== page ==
Why Fewer People Give to Church
There might be accidental reasons you are reading this. However, we’re hoping it’s because someone you know—perhaps a congregant in your church—thinks you should. That is why they took the time to share it with you.
We’ll make it worth that time.
The Biblical Way to Give
Let’s imagine a hypothetical, shall we? It’s 30 BC. You’re standing outside the Temple of Jerusalem. It’s a very crowded place. You watch as a man with a gray beard and colorful robe steps up to the offering box and unloads heaps of gold and silver coins. After him, a drab-looking woman drops two mites. Clink, clink. Off to the side, some dusty fellow is pointing at the woman and making a comment to His companions.
You might recognize this story from Luke 21. While there’s loads of theological material here, my question for you is where was the offering box?
You will note it was placed outside the Temple in a public space, where it could be seen by everybody. Anyone could give at any time. It was probably common for someone passing through to drop a coin impulsively. After all, there was no curtain, no password, and no line to sign. The offering box was the very picture of easy access.
Obviously, as the story goes, this meant it could be exploited by rich men to make public displays of their wealth and exuberance. But it also meant that people like the widow could practice real generosity. The point is, the model permitted all people—not just the rich—to freely give, and even to do so together.
Like many companies, Pushpay began with an idea—an idea in the mind of Eliot Crowther while he was trying to make a payment on his phone and wondering why it wasn’t far easier. With the help of co-founder Chris Heaslip, this initial idea grew into a concept for a world-class commerce exchange to handle consumer transactions with ease, speed, and efficiency—without the hassle of logins or bank account numbers.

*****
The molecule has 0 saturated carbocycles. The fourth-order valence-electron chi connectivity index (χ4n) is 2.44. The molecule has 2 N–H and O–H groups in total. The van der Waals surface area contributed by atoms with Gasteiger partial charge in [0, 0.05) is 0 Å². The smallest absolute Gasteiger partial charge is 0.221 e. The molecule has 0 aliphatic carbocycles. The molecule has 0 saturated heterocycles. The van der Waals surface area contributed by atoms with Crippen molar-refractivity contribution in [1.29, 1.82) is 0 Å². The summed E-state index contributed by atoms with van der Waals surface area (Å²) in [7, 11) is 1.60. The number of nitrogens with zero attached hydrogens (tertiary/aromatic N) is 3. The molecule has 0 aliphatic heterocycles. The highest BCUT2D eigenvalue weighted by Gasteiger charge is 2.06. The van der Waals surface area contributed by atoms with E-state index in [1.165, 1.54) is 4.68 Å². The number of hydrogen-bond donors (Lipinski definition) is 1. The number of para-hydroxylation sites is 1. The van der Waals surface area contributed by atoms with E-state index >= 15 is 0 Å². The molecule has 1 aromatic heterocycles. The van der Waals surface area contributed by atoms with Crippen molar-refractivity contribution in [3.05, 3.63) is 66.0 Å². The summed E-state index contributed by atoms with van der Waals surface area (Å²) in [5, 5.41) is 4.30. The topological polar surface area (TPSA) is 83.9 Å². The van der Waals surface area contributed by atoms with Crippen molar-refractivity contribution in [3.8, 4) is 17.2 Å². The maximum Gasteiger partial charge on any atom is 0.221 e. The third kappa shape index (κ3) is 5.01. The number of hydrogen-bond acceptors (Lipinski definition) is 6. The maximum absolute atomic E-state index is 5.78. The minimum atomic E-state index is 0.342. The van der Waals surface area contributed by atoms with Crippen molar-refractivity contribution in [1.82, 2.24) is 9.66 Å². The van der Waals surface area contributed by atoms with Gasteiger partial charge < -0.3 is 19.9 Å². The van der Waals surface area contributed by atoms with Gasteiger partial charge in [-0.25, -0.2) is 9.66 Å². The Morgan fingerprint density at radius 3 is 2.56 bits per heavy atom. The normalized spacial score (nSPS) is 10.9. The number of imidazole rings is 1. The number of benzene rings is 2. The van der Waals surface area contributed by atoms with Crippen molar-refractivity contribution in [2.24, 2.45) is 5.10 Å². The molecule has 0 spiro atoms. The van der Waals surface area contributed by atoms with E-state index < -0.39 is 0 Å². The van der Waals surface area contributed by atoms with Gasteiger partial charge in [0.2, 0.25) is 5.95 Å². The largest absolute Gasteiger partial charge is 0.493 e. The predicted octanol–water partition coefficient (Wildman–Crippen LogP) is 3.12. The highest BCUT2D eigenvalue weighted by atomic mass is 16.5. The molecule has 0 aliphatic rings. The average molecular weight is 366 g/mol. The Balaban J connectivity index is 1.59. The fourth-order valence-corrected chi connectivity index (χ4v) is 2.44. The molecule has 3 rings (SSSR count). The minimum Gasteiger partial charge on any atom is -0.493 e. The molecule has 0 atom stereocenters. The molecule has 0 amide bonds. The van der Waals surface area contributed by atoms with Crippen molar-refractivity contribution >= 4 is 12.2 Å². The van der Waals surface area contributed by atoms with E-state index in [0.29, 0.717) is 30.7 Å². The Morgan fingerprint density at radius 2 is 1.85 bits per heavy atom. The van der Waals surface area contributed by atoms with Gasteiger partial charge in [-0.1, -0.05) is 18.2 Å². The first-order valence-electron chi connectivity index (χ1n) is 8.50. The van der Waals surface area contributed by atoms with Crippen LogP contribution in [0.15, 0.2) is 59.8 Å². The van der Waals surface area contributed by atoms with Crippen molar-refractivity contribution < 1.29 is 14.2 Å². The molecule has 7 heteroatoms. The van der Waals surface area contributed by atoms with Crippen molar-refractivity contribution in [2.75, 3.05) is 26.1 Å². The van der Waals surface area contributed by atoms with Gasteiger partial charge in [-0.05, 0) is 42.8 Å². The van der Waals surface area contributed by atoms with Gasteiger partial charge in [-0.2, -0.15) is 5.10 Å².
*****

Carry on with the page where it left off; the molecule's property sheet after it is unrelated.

But they didn’t stop there. The folks at Pushpay thought, “Say, what if a church had its own custom church app experience?” A church app essentially converts the phone into an offering box you carry in your pocket. Not only is it simple and easy to use, but it is the simplest and easiest way to give.
Like the offering boxes of ancient Jerusalem, the Pushpay vision wants to declutter all the obstacles between a person and an act of worshipful generosity.
Pushpay’s Daring Belief
Let’s get back to the Temple of Jerusalem. Now, let’s say the offering box was put at the end of a maze. Clearly, the lengths people would be willing to go just to make an offering would be a testament to their commitment, but is that the model the Bible gives?
Just the opposite, the ancient model seems to prioritize accessibility and simplicity. This is because, in those days, when someone practiced charity (whether to the church, the beggar in the street, etc.), they believed they were giving something to God as well as to their neighbor (Matt. 25:40). So why test people further by making giving difficult? Why stand between a person and an act of worship to God? That would be like slapping down someone’s hands after they lifted them to pray, shouting, “No! It shouldn’t be that simple!”
Professor Gary Anderson, describing giving practices in the ancient world, explains that there was “a deeper human desire to know and believe that the world is a place formed and guided by charity…Charity, in short, is not just a good deed, but it’s a declaration of belief about the world and about the God who created it.” In other words, if a generous God rules the universe, then in a sense generosity rules the universe.
That is Pushpay’s belief. And if people believed that, how could they not be generous?
The Pushpay Vision begins with an assumption—the assumption that people actually do believe in generosity. They share our belief.
One of Pushpay’s products is a custom church app experience. While it happens to lead the space in creating apps that make it easier for people to give, even a very good app can’t make anyone generous—not any more than owning a hammer can make someone a craftsman. It’s just a tool. The Pushpay vision only works if the inclination to give is already present. All we do is equip people to act on it.